The admission by the Bishop of Clogher came as Pope Benedict’s pastoral letter — containing an unprecedented apology for the sex abuse scandals in Ireland involving churchmen — was read out to the faithful at Sunday Mass across the country.
The Most Rev Joseph Duffy admitted that he had known about allegations of abuse against a priest in his diocese in Enniskillen, Co Fermanagh, in 1989, but failed to tell the police or civil authorities.
He had been informed that Father John McCabe had abused a young boy in his care, but he failed to report the incident to the police or social services in Northern Ireland.
In spite of complaints from the boy’s mother, the Enniskillen school at which McCabe taught wrote him a reference to help him to get a job at an integrated, non-denominational school in Belfast.
Six years later McCabe was jailed for 20 months on abuse charges.
Bishop Duffy said in a statement that he regretted how he handled the McCabe case and accepted that he should have told police about the family’s allegations.
Bishop Duffy is the third Irish bishop in a week to admit to his role in covering up the activities of paedophile priests.
The latest admission is likely to undermine Vatican efforts to contain the scandal in Ireland.
The Catholic hierarchy is trying to draw a line under similar accusations of abuse and cover-ups involving the Church in Germany, the Netherlands, Switzerland, Italy and Brazil in a growing scandal that has even drawn in the Pope.
It emerged last week that in 1980, when he was a cardinal in Germany, Pope Benedict had agreed that a priest accused of abusing a young boy be given therapy rather than the police being brought in to investigate.
The priest went on to reoffend, but he remained in the Church. Pope Benedict, making his weekly address yesterday, did not refer to the Irish letter or the scandal directly.
However, he urged Catholics not to rush to judgment, and cited the Gospel story about Jesus inviting those without sin to cast the first stone towards an adulteress.
“While acknowledging her sin, he does not condemn her, but urges her to sin no more.”
Although the Pope made a full apology in the Irish letter to the victims of abuse, his failure to apologise for a systematic cover-up in which accused clergy were transferred to different areas, or the abused sworn to silence, has angered some people.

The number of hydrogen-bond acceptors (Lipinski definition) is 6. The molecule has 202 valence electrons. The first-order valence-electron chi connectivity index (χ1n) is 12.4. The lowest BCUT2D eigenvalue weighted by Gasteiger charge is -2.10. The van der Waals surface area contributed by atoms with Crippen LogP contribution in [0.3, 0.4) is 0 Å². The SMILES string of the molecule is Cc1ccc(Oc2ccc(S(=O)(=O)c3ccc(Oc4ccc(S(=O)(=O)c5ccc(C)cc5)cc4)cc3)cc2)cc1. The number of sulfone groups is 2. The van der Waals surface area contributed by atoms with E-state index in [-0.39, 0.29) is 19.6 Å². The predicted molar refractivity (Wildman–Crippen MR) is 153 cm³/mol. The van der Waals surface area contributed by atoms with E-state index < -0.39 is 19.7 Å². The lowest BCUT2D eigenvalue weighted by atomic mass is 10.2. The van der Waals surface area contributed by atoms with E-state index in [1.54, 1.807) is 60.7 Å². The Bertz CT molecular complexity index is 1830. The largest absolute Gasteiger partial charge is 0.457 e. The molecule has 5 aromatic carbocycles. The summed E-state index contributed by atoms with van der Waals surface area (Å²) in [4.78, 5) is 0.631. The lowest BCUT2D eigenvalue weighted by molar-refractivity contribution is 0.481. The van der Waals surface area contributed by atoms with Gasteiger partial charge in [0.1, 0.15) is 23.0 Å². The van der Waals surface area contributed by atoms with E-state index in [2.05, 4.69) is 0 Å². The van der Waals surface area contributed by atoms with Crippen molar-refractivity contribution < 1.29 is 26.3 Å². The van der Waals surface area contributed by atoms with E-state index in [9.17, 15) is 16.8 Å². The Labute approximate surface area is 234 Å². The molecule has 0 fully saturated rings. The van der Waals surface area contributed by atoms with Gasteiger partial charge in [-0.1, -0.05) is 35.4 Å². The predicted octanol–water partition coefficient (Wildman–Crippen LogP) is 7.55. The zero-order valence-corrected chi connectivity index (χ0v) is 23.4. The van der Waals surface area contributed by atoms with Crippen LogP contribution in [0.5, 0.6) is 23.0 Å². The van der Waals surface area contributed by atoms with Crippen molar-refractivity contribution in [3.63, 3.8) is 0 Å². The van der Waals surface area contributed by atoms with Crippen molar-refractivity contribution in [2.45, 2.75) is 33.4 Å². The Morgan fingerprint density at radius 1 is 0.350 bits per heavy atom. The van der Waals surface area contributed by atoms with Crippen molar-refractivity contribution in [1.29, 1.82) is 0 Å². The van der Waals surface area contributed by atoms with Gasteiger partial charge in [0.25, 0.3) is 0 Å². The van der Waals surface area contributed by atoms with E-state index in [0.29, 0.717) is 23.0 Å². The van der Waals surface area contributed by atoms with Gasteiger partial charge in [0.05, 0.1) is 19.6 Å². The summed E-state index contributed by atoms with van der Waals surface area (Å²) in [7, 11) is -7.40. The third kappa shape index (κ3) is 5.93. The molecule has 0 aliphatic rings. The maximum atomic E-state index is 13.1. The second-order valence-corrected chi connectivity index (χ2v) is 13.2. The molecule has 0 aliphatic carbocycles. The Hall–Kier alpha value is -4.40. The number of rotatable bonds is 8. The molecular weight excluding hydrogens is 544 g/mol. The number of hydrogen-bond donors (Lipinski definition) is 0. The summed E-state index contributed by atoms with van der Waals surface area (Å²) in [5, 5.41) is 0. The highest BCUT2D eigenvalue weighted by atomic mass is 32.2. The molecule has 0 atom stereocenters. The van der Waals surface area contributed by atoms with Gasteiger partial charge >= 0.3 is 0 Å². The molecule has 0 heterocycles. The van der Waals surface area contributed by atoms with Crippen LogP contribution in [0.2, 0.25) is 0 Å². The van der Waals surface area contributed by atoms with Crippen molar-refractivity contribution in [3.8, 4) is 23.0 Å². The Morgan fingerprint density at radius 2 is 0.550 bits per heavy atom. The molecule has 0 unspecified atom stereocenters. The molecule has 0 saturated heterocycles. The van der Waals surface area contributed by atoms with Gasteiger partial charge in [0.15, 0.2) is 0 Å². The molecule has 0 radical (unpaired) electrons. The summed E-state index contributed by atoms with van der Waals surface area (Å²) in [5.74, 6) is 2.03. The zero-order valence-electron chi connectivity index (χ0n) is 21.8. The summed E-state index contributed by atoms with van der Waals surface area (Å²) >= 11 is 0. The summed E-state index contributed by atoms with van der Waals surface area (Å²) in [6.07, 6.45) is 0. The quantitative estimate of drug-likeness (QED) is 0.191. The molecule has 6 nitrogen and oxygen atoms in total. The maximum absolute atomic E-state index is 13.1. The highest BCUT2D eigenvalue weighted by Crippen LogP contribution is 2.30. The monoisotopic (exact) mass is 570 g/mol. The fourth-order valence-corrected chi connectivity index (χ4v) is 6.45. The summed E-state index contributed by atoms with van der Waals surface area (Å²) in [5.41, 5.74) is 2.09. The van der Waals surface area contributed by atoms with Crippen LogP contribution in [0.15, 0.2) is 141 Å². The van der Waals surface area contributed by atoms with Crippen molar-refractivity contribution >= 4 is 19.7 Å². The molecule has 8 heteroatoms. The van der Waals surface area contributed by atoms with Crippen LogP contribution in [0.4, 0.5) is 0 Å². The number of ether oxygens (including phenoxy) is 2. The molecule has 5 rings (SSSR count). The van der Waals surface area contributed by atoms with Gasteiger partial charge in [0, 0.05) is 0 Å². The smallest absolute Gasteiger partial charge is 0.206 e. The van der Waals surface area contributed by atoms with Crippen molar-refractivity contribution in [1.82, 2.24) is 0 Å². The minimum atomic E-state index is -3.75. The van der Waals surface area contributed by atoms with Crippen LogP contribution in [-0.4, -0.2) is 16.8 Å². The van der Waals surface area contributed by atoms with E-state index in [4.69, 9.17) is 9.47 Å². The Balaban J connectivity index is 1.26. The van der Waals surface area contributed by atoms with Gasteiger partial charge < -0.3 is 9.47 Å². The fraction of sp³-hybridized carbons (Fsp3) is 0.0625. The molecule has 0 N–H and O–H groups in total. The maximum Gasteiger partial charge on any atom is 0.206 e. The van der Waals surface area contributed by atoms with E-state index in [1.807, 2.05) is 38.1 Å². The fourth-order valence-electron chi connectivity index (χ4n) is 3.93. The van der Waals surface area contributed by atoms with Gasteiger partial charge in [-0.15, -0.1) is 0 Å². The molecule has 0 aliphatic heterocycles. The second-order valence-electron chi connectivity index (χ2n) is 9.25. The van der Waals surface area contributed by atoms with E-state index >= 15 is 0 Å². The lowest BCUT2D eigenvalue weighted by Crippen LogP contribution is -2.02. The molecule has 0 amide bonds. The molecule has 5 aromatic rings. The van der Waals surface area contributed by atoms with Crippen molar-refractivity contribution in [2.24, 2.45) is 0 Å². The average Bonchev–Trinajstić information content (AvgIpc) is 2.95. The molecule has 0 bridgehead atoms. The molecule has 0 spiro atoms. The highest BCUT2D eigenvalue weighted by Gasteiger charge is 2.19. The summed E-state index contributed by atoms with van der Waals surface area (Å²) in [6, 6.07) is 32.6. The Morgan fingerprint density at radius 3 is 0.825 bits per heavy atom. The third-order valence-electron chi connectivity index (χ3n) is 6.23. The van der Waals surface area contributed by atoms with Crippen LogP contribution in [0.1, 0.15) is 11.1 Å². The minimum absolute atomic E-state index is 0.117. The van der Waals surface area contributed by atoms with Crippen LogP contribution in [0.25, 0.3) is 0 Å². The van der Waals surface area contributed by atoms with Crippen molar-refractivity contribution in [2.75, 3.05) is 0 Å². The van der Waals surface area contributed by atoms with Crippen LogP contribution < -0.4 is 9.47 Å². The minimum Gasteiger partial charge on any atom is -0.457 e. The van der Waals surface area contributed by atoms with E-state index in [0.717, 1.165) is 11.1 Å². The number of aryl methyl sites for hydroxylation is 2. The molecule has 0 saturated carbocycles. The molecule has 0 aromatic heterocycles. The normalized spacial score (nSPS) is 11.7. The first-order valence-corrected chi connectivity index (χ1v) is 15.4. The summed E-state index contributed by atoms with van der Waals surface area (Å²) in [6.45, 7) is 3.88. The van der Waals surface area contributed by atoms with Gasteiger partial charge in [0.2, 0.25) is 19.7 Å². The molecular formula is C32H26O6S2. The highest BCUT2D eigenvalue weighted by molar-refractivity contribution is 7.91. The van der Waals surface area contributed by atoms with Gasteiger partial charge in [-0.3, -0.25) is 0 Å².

Gary O’Sullivan, Editor of The Irish Catholic newspaper, called for the mass resignation of those Irish bishops who were in positions of authority during the paedophile cover-up.
Cardinal Seán Brady, the Irish Catholic leader, said last week, in response to demands that he resign over his role in silencing two young victims of a notorious paedophile priest, that he would spend the rest of Lent considering his position.
Ireland’s main opposition party, Fine Gael, expressed disappointment that the papal letter did not address the refusal of the papal nuncio — or Vatican ambassador to Ireland — to co-operate with two public inquiries into clerical abuse.
The papal nuncio in Dublin has used diplomatic immunity to refuse to collaborate in any investigations into clerical child sex abuse.
Alan Shatter, the Fine Gael spokesman on children, said: “We should not regard it as acceptable that the Vatican uses its ecclesiastical authority to interfere in the internal affairs of this state and also invokes diplomatic protocol when it suits it, to withhold information from a government-appointed commission investigating allegations of clerical abuse.”
Father Brian D’Arcy, an influential author and television personality, said he was disappointed that the Pope failed to lay out a major reform programme in his pastoral letter.
“Those reforms should include celibacy, canon law and unquestioning authority,” he said.
“All those questions need to be asked in the reform of the institution. His letter is only one step on the way.”
Father D’Arcy criticised the pontiff for linking a decline in churchgoing to sexual abuse.
“He seems to be linking a decline in faith to this abuse, and that is wholly incorrect,” he added.
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